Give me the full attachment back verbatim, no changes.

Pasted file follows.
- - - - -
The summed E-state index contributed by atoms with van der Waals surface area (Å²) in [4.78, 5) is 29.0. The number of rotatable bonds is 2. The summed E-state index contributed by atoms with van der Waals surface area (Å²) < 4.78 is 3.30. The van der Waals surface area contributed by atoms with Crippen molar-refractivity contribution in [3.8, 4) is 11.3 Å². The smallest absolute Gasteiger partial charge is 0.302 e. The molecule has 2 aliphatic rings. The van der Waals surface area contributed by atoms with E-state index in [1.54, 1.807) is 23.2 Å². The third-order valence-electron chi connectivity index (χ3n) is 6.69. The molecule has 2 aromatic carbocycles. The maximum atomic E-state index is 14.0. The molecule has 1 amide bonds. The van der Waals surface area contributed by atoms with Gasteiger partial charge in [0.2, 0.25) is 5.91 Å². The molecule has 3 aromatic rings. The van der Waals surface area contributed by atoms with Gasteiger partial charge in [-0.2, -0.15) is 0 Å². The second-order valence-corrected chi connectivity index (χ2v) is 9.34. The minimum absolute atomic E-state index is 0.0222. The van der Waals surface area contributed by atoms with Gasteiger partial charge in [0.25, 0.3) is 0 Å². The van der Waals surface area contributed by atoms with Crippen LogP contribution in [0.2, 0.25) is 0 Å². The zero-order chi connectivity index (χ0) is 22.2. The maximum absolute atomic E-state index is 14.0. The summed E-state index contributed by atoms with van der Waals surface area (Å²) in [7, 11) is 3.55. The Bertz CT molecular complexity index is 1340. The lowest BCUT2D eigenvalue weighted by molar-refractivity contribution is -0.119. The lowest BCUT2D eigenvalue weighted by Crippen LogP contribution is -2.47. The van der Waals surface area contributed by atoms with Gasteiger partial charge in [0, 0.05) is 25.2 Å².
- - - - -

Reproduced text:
The summed E-state index contributed by atoms with van der Waals surface area (Å²) in [4.78, 5) is 29.0. The number of rotatable bonds is 2. The summed E-state index contributed by atoms with van der Waals surface area (Å²) < 4.78 is 3.30. The van der Waals surface area contributed by atoms with Crippen molar-refractivity contribution in [3.8, 4) is 11.3 Å². The smallest absolute Gasteiger partial charge is 0.302 e. The molecule has 2 aliphatic rings. The van der Waals surface area contributed by atoms with E-state index in [1.54, 1.807) is 23.2 Å². The third-order valence-electron chi connectivity index (χ3n) is 6.69. The molecule has 2 aromatic carbocycles. The maximum atomic E-state index is 14.0. The molecule has 1 amide bonds. The van der Waals surface area contributed by atoms with Gasteiger partial charge in [0.2, 0.25) is 5.91 Å². The molecule has 3 aromatic rings. The van der Waals surface area contributed by atoms with Gasteiger partial charge in [-0.2, -0.15) is 0 Å². The second-order valence-corrected chi connectivity index (χ2v) is 9.34. The minimum absolute atomic E-state index is 0.0222. The van der Waals surface area contributed by atoms with Gasteiger partial charge in [0.25, 0.3) is 0 Å². The van der Waals surface area contributed by atoms with Crippen LogP contribution in [0.2, 0.25) is 0 Å². The zero-order chi connectivity index (χ0) is 22.2. The maximum absolute atomic E-state index is 14.0. The summed E-state index contributed by atoms with van der Waals surface area (Å²) in [7, 11) is 3.55. The Bertz CT molecular complexity index is 1340. The lowest BCUT2D eigenvalue weighted by molar-refractivity contribution is -0.119. The lowest BCUT2D eigenvalue weighted by Crippen LogP contribution is -2.47. The van der Waals surface area contributed by atoms with Gasteiger partial charge in [0, 0.05) is 25.2 Å².